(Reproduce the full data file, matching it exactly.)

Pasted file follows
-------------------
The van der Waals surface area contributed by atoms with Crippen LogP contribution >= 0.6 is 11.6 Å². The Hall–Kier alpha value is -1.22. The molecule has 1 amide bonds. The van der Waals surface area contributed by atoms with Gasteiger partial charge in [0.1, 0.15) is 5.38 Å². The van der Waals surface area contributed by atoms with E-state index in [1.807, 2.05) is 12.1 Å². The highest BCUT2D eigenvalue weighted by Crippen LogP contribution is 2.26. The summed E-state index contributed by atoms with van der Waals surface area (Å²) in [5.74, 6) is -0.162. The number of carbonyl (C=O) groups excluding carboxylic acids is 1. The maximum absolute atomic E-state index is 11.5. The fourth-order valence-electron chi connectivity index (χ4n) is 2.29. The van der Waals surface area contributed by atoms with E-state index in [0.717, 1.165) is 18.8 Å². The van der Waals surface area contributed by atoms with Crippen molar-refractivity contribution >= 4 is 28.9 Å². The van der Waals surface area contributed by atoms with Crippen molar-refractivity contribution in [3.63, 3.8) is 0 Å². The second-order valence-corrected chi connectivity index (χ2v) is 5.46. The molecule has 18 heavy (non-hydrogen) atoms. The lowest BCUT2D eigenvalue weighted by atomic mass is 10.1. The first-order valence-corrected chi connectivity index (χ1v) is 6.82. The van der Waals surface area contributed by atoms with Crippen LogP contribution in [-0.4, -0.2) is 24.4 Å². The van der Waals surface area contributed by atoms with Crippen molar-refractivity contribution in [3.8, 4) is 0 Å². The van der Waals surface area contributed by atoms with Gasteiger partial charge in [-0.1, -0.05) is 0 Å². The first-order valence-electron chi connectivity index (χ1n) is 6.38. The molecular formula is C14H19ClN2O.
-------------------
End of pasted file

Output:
The van der Waals surface area contributed by atoms with Crippen LogP contribution >= 0.6 is 11.6 Å². The Hall–Kier alpha value is -1.22. The molecule has 1 amide bonds. The van der Waals surface area contributed by atoms with Gasteiger partial charge in [0.1, 0.15) is 5.38 Å². The van der Waals surface area contributed by atoms with E-state index in [1.807, 2.05) is 12.1 Å². The highest BCUT2D eigenvalue weighted by Crippen LogP contribution is 2.26. The summed E-state index contributed by atoms with van der Waals surface area (Å²) in [5.74, 6) is -0.162. The number of carbonyl (C=O) groups excluding carboxylic acids is 1. The maximum absolute atomic E-state index is 11.5. The fourth-order valence-electron chi connectivity index (χ4n) is 2.29. The van der Waals surface area contributed by atoms with E-state index in [0.717, 1.165) is 18.8 Å². The van der Waals surface area contributed by atoms with Crippen molar-refractivity contribution >= 4 is 28.9 Å². The van der Waals surface area contributed by atoms with Crippen molar-refractivity contribution in [3.63, 3.8) is 0 Å². The second-order valence-corrected chi connectivity index (χ2v) is 5.46. The molecule has 18 heavy (non-hydrogen) atoms. The lowest BCUT2D eigenvalue weighted by atomic mass is 10.1. The first-order valence-corrected chi connectivity index (χ1v) is 6.82. The van der Waals surface area contributed by atoms with Crippen LogP contribution in [-0.4, -0.2) is 24.4 Å². The van der Waals surface area contributed by atoms with Crippen molar-refractivity contribution in [3.8, 4) is 0 Å². The van der Waals surface area contributed by atoms with Gasteiger partial charge in [-0.1, -0.05) is 0 Å². The first-order valence-electron chi connectivity index (χ1n) is 6.38. The molecular formula is C14H19ClN2O.